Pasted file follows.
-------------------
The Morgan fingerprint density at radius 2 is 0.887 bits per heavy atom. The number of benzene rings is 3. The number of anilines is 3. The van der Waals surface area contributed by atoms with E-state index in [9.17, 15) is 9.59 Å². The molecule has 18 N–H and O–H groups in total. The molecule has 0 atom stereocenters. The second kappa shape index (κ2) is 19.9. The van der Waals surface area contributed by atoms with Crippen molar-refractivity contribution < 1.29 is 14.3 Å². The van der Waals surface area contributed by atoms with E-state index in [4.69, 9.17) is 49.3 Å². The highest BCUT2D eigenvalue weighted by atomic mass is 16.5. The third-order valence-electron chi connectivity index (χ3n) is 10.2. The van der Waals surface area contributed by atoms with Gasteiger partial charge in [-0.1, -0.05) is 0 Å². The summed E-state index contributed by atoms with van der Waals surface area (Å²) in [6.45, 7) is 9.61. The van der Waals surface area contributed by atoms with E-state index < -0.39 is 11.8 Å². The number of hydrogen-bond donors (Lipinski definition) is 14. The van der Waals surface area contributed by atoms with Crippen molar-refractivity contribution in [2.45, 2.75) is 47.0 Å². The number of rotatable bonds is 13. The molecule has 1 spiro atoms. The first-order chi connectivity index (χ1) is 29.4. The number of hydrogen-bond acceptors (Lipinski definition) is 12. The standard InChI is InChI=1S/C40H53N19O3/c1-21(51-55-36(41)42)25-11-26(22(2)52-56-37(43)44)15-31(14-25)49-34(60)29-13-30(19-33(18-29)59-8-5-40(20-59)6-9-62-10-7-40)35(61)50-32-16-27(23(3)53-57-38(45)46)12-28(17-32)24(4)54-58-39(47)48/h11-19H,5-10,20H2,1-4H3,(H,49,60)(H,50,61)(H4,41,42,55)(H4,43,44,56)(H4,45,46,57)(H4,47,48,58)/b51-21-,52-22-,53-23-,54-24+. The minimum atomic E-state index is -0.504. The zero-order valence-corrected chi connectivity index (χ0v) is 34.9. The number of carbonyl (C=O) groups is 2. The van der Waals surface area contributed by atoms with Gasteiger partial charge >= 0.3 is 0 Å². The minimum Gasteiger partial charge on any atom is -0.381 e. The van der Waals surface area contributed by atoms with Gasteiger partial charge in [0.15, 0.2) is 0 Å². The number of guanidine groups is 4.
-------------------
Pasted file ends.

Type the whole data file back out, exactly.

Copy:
The Morgan fingerprint density at radius 2 is 0.887 bits per heavy atom. The number of benzene rings is 3. The number of anilines is 3. The van der Waals surface area contributed by atoms with E-state index in [9.17, 15) is 9.59 Å². The molecule has 18 N–H and O–H groups in total. The molecule has 0 atom stereocenters. The second kappa shape index (κ2) is 19.9. The van der Waals surface area contributed by atoms with Crippen molar-refractivity contribution < 1.29 is 14.3 Å². The van der Waals surface area contributed by atoms with E-state index in [4.69, 9.17) is 49.3 Å². The highest BCUT2D eigenvalue weighted by atomic mass is 16.5. The third-order valence-electron chi connectivity index (χ3n) is 10.2. The van der Waals surface area contributed by atoms with Gasteiger partial charge in [-0.1, -0.05) is 0 Å². The summed E-state index contributed by atoms with van der Waals surface area (Å²) in [6.45, 7) is 9.61. The van der Waals surface area contributed by atoms with E-state index < -0.39 is 11.8 Å². The number of hydrogen-bond donors (Lipinski definition) is 14. The van der Waals surface area contributed by atoms with Crippen molar-refractivity contribution in [2.45, 2.75) is 47.0 Å². The number of rotatable bonds is 13. The molecule has 1 spiro atoms. The first-order chi connectivity index (χ1) is 29.4. The number of hydrogen-bond acceptors (Lipinski definition) is 12. The standard InChI is InChI=1S/C40H53N19O3/c1-21(51-55-36(41)42)25-11-26(22(2)52-56-37(43)44)15-31(14-25)49-34(60)29-13-30(19-33(18-29)59-8-5-40(20-59)6-9-62-10-7-40)35(61)50-32-16-27(23(3)53-57-38(45)46)12-28(17-32)24(4)54-58-39(47)48/h11-19H,5-10,20H2,1-4H3,(H,49,60)(H,50,61)(H4,41,42,55)(H4,43,44,56)(H4,45,46,57)(H4,47,48,58)/b51-21-,52-22-,53-23-,54-24+. The minimum atomic E-state index is -0.504. The zero-order valence-corrected chi connectivity index (χ0v) is 34.9. The number of carbonyl (C=O) groups is 2. The van der Waals surface area contributed by atoms with Gasteiger partial charge >= 0.3 is 0 Å². The minimum Gasteiger partial charge on any atom is -0.381 e. The van der Waals surface area contributed by atoms with Gasteiger partial charge in [0.15, 0.2) is 0 Å². The number of guanidine groups is 4.